The commander of the 233rd Aviation Battalion tried to continue the attack for another hour, relying on erroneous intelligence from his superiors, rather than the reports of his pilots actually on the scene. He ultimately lost nine helicopters, providing more fodder for reporters already determined to paint as bleak a picture of the operation as possible.

Willbanks pays more attention to men on the ground, using Vietnamese as well as American sources to track the course of the fighting. The last South Vietnamese units to leave Laos—elements of the Marine Division—suffered the same treatment as all the others. Willbanks notes that the North Vietnamese surrounded one of their positions, FSB Delta, and, preparing to launch their final assault, used radio broadcasts to urge them to surrender, but to no avail.

With the Marines refusing to surrender, the fighting continued into the night; at one point, NVA soldiers were firing 75-mm recoilless rifles directly into the Marine command post. Enemy artillery continued to pound the Marines throughout the night and into the early morning hours. After midnight, the 2nd Battalion reported seeing lights presumably from tracked vehicles to the south. With a previously coordinated B-52 strike called in on their own position, the Marines gathered their walking wounded and set out to break through the encircling enemy, leaving behind six artillery pieces that they attempted to disable before departing. They were also forced to leave behind their more seriously wounded comrades. One Marine later recalled, "They lay there crying, knowing the B-52 bombs would fall on them. They asked buddies to shoot them, but none of us could bring himself to do that. So the wounded called out for grenades.... I could not bear it." (152)

Taken out of context, the survivor's quote fits the standard view of the operation as a disaster, but Willbanks follows it by recounting the unit's largely successful effort to escape and regroup and noting the damage done to their enemy. In short, they had carried out their jobs well, despite the dire circumstances they found themselves in.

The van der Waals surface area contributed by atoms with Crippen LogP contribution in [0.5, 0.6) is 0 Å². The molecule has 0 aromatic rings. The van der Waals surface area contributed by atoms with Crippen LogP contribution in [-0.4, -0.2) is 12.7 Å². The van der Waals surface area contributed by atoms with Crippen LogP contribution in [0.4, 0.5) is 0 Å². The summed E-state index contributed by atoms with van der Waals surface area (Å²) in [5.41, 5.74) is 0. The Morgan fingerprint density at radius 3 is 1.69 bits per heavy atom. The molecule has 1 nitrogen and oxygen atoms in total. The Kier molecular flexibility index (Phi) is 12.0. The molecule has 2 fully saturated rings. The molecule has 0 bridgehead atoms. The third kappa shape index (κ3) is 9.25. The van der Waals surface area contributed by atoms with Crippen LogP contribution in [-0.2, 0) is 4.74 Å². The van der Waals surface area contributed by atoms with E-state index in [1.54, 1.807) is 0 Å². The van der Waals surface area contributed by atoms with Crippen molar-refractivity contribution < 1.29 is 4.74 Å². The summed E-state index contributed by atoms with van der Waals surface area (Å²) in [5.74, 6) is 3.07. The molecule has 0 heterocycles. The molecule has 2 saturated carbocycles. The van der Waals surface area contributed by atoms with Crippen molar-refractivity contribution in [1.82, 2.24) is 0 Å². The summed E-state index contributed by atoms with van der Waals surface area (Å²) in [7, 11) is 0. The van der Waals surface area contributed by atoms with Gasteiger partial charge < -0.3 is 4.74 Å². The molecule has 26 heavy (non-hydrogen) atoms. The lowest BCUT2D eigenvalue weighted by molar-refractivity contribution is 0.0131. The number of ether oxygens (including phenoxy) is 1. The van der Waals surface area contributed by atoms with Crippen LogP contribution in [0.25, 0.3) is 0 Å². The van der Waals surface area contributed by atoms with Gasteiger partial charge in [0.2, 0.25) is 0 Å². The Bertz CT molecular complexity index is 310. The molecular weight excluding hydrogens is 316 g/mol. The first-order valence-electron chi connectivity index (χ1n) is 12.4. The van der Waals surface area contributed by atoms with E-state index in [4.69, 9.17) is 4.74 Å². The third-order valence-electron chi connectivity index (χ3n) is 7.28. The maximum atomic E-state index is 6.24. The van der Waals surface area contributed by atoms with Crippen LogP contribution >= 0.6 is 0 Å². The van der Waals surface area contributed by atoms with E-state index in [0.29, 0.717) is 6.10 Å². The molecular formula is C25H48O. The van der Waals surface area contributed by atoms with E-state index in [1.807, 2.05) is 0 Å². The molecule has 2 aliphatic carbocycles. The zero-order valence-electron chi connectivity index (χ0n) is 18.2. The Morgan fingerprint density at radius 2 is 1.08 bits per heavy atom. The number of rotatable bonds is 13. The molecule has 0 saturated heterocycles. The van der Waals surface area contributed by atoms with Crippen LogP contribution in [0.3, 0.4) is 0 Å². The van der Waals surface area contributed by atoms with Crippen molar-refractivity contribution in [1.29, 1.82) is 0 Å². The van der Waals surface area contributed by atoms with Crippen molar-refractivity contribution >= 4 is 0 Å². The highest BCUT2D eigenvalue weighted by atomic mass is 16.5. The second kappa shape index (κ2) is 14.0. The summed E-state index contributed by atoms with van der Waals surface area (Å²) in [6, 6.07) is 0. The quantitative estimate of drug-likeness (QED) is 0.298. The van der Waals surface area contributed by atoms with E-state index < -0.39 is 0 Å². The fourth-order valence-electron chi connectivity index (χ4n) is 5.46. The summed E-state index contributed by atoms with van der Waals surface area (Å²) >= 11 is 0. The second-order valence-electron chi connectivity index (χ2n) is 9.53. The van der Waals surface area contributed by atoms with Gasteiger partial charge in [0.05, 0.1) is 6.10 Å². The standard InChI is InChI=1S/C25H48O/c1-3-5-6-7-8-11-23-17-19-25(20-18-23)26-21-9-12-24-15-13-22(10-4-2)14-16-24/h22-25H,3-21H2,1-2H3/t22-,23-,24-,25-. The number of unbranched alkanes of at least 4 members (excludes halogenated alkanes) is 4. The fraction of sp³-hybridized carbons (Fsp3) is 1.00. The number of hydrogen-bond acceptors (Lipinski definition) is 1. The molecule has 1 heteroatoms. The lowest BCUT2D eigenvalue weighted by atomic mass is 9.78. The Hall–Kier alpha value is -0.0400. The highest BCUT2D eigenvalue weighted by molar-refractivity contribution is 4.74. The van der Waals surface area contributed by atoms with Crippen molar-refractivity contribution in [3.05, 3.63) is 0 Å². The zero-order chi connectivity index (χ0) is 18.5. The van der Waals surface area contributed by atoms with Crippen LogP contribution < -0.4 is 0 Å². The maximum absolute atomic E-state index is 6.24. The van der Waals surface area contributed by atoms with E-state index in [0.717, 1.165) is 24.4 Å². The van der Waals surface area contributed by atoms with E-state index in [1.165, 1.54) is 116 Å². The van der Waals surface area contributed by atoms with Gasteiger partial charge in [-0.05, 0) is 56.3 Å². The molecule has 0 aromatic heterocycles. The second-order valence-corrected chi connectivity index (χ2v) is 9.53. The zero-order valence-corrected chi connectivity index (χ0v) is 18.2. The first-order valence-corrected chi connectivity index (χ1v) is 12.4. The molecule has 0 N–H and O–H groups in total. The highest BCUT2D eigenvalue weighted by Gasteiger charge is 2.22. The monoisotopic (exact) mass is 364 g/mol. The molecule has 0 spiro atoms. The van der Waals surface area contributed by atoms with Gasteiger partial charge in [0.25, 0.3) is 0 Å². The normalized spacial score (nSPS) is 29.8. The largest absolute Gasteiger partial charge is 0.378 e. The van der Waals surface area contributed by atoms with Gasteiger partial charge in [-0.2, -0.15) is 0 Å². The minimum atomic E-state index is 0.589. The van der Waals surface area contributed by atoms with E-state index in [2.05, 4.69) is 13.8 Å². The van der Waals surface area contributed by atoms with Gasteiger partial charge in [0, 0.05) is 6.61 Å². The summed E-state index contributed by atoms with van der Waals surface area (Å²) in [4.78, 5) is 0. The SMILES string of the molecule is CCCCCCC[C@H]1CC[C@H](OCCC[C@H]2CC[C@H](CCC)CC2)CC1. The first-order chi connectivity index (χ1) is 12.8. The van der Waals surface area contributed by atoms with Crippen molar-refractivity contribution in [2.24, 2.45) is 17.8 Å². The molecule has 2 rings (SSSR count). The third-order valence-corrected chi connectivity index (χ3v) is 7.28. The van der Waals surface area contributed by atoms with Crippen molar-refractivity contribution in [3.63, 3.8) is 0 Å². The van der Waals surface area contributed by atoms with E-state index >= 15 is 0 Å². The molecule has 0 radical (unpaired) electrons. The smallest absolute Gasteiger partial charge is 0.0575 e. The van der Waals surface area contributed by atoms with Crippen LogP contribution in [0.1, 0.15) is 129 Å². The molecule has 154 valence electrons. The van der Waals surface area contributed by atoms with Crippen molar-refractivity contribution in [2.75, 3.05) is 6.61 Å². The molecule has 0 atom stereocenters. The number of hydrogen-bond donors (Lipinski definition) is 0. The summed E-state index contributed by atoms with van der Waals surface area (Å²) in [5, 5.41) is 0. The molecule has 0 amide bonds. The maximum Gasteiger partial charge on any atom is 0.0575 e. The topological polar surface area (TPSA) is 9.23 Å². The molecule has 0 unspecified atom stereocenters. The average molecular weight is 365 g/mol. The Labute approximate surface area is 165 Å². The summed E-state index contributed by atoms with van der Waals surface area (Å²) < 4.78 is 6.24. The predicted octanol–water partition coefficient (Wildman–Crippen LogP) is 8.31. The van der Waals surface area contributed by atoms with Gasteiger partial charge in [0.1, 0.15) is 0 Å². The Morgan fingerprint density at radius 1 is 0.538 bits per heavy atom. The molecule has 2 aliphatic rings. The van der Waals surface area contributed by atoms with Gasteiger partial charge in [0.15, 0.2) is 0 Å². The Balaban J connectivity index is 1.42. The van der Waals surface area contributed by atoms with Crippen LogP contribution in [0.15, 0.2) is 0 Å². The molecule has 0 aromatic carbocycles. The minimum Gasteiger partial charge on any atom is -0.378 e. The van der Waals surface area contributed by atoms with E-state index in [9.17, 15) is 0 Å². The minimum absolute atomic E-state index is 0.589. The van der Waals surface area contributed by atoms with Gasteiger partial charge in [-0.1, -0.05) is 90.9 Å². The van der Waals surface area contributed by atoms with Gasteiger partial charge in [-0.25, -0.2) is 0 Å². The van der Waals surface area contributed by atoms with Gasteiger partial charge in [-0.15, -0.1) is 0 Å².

Both authors discuss the campaign's aftermath. Sander focuses on command issues and attempts to assign responsibility for the faulty planning of the operation (193–95). He places some of the blame on the South Vietnamese, who had been developing plans for a Laotian incursion well before the Americans, but lacked the time before the start of the operation to coordinate properly with US commanders, who had been planning independently until January 1971. He sees Creighton Abrams as too good a general to have made some of the planning blunders, but faults him for accepting orders too passively and sending misleadingly rosy reports back to Washington.

Willbanks shares these views, but investigates a wider range of consequences of the operation. He notes that Abrams and his staff made concerted efforts to train and equip the ARVN for the type of conventional war North Vietnam seemed at the time inclined to fight. The Easter Offensive of 1972 showed some positive results of these efforts: many ARVN units fought more effectively than expected, though they remained too reliant on US airpower. Less than a year later, the Americans were gone and the South Vietnamese were left to their own devices before they were ready to stand on their own—with inevitable consequences.

James Willbanks's A Raid Too Far is the better researched of the two volumes and well conveys the Vietnamese ground-level perspective on the campaign and the internal politics of the Nixon administration regarding Vietnam. Robert Sander's Invasion of Laos 1971 does the same rather more superficially, instead concentrating on the air war, especially helicopter operations. Each book has its particular virtues, and anyone seriously interested in the Lam Son 719 campaign will learn much from both.

[1] E.g., Abandoning Vietnam: How America Left and South Vietnam Lost Its War (Lawrence: U Pr of Kansas, 2004) and The Tet Offensive: A Concise History (NY: Columbia U Pr, 2006).

[2] See, e.g., William J. Rust, Before the Quagmire: American Intervention in Laos, 1954–1961 (Lexington: U Kentucky Pr, 2012).